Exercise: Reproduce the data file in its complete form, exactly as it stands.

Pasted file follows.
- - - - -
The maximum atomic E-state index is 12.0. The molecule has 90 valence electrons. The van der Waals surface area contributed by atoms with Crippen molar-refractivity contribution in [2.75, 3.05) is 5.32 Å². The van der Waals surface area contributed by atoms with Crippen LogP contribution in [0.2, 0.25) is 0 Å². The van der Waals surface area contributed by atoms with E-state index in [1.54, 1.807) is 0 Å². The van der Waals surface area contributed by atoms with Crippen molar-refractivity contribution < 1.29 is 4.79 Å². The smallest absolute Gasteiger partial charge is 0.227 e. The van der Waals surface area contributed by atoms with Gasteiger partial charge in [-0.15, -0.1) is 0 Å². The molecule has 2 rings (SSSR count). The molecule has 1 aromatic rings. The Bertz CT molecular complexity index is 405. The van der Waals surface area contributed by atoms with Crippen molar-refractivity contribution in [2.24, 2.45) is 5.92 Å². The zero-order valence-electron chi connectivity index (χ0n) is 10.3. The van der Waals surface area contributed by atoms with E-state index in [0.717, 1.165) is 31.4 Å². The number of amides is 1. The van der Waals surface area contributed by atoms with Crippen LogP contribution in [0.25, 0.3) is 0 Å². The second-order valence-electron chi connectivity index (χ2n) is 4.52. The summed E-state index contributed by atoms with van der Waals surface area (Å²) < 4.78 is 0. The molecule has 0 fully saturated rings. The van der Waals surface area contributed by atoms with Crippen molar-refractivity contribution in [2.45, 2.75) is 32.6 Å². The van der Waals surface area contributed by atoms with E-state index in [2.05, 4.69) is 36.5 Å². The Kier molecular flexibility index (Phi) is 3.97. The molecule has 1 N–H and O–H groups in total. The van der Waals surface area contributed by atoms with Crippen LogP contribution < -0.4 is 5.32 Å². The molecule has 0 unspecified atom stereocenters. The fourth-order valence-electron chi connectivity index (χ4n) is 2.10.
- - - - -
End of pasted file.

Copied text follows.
The maximum atomic E-state index is 12.0. The molecule has 90 valence electrons. The van der Waals surface area contributed by atoms with Crippen molar-refractivity contribution in [2.75, 3.05) is 5.32 Å². The van der Waals surface area contributed by atoms with Crippen LogP contribution in [0.2, 0.25) is 0 Å². The van der Waals surface area contributed by atoms with E-state index in [1.54, 1.807) is 0 Å². The van der Waals surface area contributed by atoms with Crippen molar-refractivity contribution < 1.29 is 4.79 Å². The smallest absolute Gasteiger partial charge is 0.227 e. The van der Waals surface area contributed by atoms with Gasteiger partial charge in [-0.15, -0.1) is 0 Å². The molecule has 2 rings (SSSR count). The molecule has 1 aromatic rings. The Bertz CT molecular complexity index is 405. The van der Waals surface area contributed by atoms with Crippen molar-refractivity contribution in [2.24, 2.45) is 5.92 Å². The zero-order valence-electron chi connectivity index (χ0n) is 10.3. The van der Waals surface area contributed by atoms with E-state index in [0.717, 1.165) is 31.4 Å². The number of amides is 1. The van der Waals surface area contributed by atoms with Crippen LogP contribution in [0.25, 0.3) is 0 Å². The second-order valence-electron chi connectivity index (χ2n) is 4.52. The summed E-state index contributed by atoms with van der Waals surface area (Å²) < 4.78 is 0. The molecule has 0 fully saturated rings. The van der Waals surface area contributed by atoms with Crippen molar-refractivity contribution in [2.45, 2.75) is 32.6 Å². The van der Waals surface area contributed by atoms with E-state index in [2.05, 4.69) is 36.5 Å². The Kier molecular flexibility index (Phi) is 3.97. The molecule has 1 N–H and O–H groups in total. The van der Waals surface area contributed by atoms with Crippen LogP contribution < -0.4 is 5.32 Å². The molecule has 0 unspecified atom stereocenters. The fourth-order valence-electron chi connectivity index (χ4n) is 2.10.